What did the cannibal say to the other cannibal when they were eating a clown? “Does this taste funny to you?”
What makes us laugh? Can humor be explained? Why is it so hard to explain a joke to someone who doesn’t get it? The explanation of why something is funny cannot itself be funny, which defeats the purpose of explaining humor. However, it does not mean we can talk about a general theory of humor. Inasmuch a theory of music is not itself musical, a theory of love is not itself loveable, a theory of humor should not be required to be funny itself, either.
In the essay Laughter the philosopher Henri Bergson claimed that laughter is a human, carefree and shared phenomenon. Laughter is human, because it does not take place elsewhere in nature, and carefree, because it does not require emotional involvement, and shared because it requires a community of shared opinion. This makes laughter a “light-hearted comedy.”
But Georges Bataille thinks otherwise: laughter interrupts commonality, shatters the rational indifference of the mind and negates the humanist ideal, for it is always “intermingled with a pleasant sensuality.” Laughter in this context is actually convulsive and overwhelming. This Bataillean laughter is not Nietzschean, which bespeaks a Mediterranean bright sun, a grateful disposition where serious truths are spoken while laughing. In Bataille’s writings you can hear him laughing like the madman of Nietzsche, like his insane father who screamed with pain as well.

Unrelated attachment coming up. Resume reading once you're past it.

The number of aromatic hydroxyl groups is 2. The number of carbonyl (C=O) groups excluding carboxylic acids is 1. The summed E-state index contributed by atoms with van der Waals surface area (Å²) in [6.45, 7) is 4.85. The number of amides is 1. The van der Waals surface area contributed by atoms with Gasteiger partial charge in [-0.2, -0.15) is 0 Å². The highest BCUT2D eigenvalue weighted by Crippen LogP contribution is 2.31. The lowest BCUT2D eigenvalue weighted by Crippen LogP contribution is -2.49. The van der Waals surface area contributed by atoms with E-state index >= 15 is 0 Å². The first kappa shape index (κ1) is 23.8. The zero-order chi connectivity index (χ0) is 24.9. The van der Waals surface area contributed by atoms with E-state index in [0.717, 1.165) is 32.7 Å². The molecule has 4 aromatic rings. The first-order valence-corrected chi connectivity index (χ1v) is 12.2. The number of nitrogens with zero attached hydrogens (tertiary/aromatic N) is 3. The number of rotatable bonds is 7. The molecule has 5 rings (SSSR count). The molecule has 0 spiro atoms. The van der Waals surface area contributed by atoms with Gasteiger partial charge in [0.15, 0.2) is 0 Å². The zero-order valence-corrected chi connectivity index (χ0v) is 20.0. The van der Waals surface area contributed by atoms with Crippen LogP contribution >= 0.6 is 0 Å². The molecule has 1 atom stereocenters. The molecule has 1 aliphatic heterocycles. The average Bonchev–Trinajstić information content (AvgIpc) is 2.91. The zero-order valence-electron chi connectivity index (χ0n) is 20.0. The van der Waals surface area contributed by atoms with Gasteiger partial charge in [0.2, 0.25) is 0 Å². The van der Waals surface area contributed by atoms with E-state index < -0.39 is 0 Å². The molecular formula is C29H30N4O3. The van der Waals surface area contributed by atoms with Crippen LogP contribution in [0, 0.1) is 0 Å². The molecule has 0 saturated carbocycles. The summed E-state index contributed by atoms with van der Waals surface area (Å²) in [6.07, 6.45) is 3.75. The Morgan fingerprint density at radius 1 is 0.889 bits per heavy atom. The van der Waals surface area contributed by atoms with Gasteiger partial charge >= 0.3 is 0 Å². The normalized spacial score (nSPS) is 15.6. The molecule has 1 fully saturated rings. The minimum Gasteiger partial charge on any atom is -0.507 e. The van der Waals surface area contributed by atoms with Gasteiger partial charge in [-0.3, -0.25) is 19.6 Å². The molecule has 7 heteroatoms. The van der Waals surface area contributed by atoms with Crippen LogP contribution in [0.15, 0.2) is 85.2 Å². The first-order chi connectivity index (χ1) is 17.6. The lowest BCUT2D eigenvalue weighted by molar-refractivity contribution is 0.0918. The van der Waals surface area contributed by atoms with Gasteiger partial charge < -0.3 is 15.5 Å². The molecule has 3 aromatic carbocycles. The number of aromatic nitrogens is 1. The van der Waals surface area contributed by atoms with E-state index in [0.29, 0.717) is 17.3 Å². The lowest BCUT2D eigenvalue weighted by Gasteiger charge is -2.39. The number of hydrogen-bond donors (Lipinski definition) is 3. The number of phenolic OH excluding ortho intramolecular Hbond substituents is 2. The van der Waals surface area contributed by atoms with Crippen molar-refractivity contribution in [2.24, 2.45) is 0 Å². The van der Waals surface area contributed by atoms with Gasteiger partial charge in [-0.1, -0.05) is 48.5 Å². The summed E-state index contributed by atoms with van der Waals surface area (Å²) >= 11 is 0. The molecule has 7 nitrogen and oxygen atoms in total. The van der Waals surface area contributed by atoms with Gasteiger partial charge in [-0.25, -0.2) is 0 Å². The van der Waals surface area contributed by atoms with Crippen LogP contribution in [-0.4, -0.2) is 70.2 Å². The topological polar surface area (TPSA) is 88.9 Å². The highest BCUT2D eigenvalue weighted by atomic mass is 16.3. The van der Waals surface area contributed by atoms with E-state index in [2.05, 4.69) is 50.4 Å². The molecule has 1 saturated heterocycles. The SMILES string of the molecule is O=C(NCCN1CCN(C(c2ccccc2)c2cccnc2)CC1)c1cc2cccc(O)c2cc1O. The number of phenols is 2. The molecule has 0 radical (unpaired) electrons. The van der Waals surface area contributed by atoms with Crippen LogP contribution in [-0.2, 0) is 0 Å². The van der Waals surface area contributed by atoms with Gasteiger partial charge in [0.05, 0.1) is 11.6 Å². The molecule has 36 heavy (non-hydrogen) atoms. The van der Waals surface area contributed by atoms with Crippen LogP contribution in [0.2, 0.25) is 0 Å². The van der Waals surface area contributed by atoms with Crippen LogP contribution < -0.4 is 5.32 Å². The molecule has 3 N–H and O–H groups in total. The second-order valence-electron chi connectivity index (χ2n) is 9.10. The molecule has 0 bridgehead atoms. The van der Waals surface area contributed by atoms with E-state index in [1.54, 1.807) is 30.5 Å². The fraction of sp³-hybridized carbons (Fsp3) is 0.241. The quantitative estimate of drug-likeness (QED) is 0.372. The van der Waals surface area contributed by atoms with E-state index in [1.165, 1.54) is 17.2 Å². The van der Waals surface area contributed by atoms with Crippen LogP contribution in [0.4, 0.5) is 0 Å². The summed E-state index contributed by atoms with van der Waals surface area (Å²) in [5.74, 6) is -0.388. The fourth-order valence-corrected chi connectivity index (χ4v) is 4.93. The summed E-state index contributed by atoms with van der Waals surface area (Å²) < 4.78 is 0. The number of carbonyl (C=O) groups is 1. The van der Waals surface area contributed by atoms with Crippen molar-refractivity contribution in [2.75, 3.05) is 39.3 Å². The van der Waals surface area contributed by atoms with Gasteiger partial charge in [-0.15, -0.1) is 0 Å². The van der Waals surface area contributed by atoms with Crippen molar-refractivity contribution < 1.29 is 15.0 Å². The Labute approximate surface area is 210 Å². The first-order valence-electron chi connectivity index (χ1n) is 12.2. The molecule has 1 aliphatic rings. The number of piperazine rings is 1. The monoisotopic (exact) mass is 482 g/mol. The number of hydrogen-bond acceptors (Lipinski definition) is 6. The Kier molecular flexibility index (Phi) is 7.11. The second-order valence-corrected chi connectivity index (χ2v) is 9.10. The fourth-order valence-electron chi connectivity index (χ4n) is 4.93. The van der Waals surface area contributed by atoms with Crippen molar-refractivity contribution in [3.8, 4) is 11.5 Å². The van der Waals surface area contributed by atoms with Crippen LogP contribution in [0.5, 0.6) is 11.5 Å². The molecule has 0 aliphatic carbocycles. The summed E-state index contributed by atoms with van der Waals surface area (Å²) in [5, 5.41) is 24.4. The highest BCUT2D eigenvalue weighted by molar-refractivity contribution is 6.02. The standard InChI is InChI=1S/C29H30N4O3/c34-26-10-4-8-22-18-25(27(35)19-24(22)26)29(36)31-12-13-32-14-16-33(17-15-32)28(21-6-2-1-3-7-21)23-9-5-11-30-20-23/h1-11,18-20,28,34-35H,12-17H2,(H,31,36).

But the most plausible theory theory of humor is Schopenhauer’s, one that reduces all funny situations to paradox: an object is suddenly included in a completely foreign category and we perceive this as the incongruity between the conceptual and the real. Incongruity is essentially the inconsistency with our expectations, when the abstraction fails to include a certain particular event, person, or an object of thought, and we are surprised by this failure. Schopenhauer says humor as “the cause of laughter” is “in every case … simply the sudden perception of the incongruity between concept and the real object.”
When the particular object transcends the general, it appears incongruous with the abstraction. In other words, humor emerges from the unexpected relief from the intellect as the victory of sense perception over the powers of abstraction. In humor we flee from our intellects. Surprise, also a crucial element of humor, in which “the greater and more unexpected … this incongruity is, the more violent will be his laughter.”
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